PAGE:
Hundreds arrive at Glastonbury two days early to avoid strikes

Hundreds of keen campers arrived at Glastonbury by train yesterday in a bid to avoid travel chaos caused by this week’s rail strikes.

Footage shows dozens of people carrying their rucksacks and tents as they arrived at Castle Cary station in Somerset.

Their shrewd thinking came ahead of today’s action which has shut down much of the country – with the biggest strike in a generation leaving stations deserted and making things feel a little like lockdown returning.

More than half of the trains due to serve the long-awaited festival – which has not run since before the pandemic – have now been cancelled.

Tens of thousands of people have now had to find alternative routes to the site in Pilton, which is why some have chosen to arrive early.

Others arrived early to mark this year’s summer solstice at the ancient Glastonbury Tor site, which is a tradition for some.

But most people are expected to attempt to travel tomorrow – the day sandwiched in between two days of strike action.

Delays are expected, but people are hoping to make it through the chaos before heavy cancellations make it near-impossible on Thursday.

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NHS worker Huw, from Liverpool, fears he may not make it into the festival due to the rail strikes.

The 28-year-old has had his ticket booked since October 2019, which was delayed due to the pandemic.

But his ticket requires him to travel via a festival-organised coach from Brighton at 7am tomorrow. But he does not finish work until 9pm tonight, and the final train from Liverpool to London is at 4pm.

So he has now spent £70 on the earliest available bus to the festival on Thursday morning hoping he will be allowed entrance.

‘Festival tickets are given out on the coach, so there’s a very real possibility that this rail strike means I can’t actually get into the festival,’ he said.

‘I’m making my own way from Liverpool on Thursday morning and will be relying on the goodwill of the Brighton coach driver to hand my festival ticket over either to the box office or to my mates who’ll meet me at the gate… hopefully common sense prevails.’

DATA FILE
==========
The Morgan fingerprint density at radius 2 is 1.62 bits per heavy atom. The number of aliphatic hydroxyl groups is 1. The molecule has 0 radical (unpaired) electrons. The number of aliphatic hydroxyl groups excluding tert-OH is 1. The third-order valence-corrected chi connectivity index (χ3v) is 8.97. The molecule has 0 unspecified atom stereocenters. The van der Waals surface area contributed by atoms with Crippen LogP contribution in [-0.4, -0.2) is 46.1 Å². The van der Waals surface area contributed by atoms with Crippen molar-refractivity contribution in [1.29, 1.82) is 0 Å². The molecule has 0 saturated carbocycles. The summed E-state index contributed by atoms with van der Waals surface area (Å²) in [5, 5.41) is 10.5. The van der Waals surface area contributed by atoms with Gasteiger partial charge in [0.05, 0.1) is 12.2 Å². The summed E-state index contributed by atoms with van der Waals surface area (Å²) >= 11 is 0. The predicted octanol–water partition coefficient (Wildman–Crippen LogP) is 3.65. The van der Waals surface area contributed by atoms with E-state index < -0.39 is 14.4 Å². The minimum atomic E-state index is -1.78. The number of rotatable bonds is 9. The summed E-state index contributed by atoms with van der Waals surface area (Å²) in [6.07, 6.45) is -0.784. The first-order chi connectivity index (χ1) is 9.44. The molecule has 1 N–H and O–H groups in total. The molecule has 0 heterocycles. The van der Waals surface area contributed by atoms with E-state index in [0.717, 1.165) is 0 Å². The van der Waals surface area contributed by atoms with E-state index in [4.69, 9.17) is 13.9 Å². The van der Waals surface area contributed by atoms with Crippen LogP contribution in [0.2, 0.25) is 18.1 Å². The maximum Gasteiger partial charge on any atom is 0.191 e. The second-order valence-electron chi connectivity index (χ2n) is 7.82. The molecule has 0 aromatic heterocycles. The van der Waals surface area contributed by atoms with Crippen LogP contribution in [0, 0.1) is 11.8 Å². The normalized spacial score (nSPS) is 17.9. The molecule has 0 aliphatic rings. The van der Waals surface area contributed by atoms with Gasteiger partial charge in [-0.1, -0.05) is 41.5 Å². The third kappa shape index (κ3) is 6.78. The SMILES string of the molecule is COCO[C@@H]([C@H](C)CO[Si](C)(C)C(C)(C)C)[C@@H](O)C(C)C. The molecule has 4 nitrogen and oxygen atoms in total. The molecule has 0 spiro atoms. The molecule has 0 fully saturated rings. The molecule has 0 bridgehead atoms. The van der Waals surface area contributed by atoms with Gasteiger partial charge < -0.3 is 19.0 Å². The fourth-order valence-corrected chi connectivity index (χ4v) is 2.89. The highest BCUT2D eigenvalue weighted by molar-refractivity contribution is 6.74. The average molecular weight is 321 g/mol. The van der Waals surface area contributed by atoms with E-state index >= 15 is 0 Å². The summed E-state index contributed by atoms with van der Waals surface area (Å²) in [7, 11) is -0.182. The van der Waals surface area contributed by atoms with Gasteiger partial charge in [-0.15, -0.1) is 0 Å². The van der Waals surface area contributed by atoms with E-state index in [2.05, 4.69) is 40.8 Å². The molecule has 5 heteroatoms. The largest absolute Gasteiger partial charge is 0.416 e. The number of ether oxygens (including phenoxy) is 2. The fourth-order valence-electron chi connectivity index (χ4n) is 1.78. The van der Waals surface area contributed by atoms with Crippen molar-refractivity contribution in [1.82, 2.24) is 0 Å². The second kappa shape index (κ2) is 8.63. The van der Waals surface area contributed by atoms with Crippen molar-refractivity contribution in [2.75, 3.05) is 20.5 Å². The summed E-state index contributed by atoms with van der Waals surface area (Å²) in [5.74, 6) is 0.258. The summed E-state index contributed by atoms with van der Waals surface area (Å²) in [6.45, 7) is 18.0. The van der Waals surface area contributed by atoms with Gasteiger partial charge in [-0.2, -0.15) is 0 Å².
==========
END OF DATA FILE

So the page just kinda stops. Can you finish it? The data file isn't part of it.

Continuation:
Rene Mance, 47, travelled to the festival yesterday to start a new job.

‘I can’t pretend it hasn’t been stressful,’ she said while waiting for her train at Paddington station, ‘It has. I didn’t really sleep very well because I was worried about it.

‘For many people, say a mother with kids or someone disabled, it’s absolute chaos. My situation whatever it is, I would have found a way, but you know, some people are not like me.

‘They don’t have money to get in the cab, and it was a total luxury for me, but it worked.’

Great Western Railway (GWR) is running only five services from London Paddington to Castle Cary on Thursday, with a total of just 24 between Wednesday and Friday.

Before strike action was announced, 51 trains were expected to operate – slashing the total by more than half.

A GWR spokesperson said: ‘We plan to maintain timetabled trains between Castle Cary and London Paddington throughout the course of the Glastonbury Festival.

‘Some services might be subject to alterations to train times and we will be in contact with customers who have already booked seats on board those trains.

‘Other parts of the GWR network are likely to be more affected by the strike action and customers may need to consider alternative ways to travel to a station serving Castle Cary.’

The roads around Glastonbury Festival are expected to be extremely busy and drivers are advised to avoid the area if possible.

The main event is taking place from June 24 to 26, with Billie Eilish headlining the Pyramid Stage on Friday night, being the youngest solo artist to have achieved this so far.

Sir Paul McCartney and Kendrick Lamar will both headline on Saturday night and Sunday night.

Other artists performing include Lorde, Sam Fender, Olivia Rodrigo, Foals and Years & Years.

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